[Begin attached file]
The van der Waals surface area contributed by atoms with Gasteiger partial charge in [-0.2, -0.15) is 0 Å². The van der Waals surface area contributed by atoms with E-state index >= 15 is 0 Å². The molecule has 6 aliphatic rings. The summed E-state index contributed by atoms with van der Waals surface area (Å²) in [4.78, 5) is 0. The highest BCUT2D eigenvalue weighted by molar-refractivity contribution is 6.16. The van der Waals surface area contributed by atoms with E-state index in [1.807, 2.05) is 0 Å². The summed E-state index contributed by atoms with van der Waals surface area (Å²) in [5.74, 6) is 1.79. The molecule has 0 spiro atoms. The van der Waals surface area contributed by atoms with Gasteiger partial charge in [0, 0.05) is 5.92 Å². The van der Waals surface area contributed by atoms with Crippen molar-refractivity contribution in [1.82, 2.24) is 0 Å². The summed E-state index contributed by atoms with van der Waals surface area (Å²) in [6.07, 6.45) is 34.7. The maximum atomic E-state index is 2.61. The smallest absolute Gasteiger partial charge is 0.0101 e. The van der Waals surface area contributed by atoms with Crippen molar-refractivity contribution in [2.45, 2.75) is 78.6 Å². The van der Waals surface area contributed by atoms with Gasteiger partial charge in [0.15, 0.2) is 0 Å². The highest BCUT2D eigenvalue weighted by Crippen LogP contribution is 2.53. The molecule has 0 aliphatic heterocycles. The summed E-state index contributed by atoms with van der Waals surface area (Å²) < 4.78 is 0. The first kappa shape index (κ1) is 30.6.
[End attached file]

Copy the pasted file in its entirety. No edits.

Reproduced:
The van der Waals surface area contributed by atoms with Gasteiger partial charge in [-0.2, -0.15) is 0 Å². The van der Waals surface area contributed by atoms with E-state index >= 15 is 0 Å². The molecule has 6 aliphatic rings. The summed E-state index contributed by atoms with van der Waals surface area (Å²) in [4.78, 5) is 0. The highest BCUT2D eigenvalue weighted by molar-refractivity contribution is 6.16. The van der Waals surface area contributed by atoms with E-state index in [1.807, 2.05) is 0 Å². The summed E-state index contributed by atoms with van der Waals surface area (Å²) in [5.74, 6) is 1.79. The molecule has 0 spiro atoms. The van der Waals surface area contributed by atoms with Gasteiger partial charge in [0, 0.05) is 5.92 Å². The van der Waals surface area contributed by atoms with Crippen molar-refractivity contribution in [1.82, 2.24) is 0 Å². The summed E-state index contributed by atoms with van der Waals surface area (Å²) in [6.07, 6.45) is 34.7. The maximum atomic E-state index is 2.61. The smallest absolute Gasteiger partial charge is 0.0101 e. The van der Waals surface area contributed by atoms with Crippen molar-refractivity contribution in [2.45, 2.75) is 78.6 Å². The van der Waals surface area contributed by atoms with Gasteiger partial charge in [0.15, 0.2) is 0 Å². The highest BCUT2D eigenvalue weighted by Crippen LogP contribution is 2.53. The molecule has 0 aliphatic heterocycles. The summed E-state index contributed by atoms with van der Waals surface area (Å²) < 4.78 is 0. The first kappa shape index (κ1) is 30.6.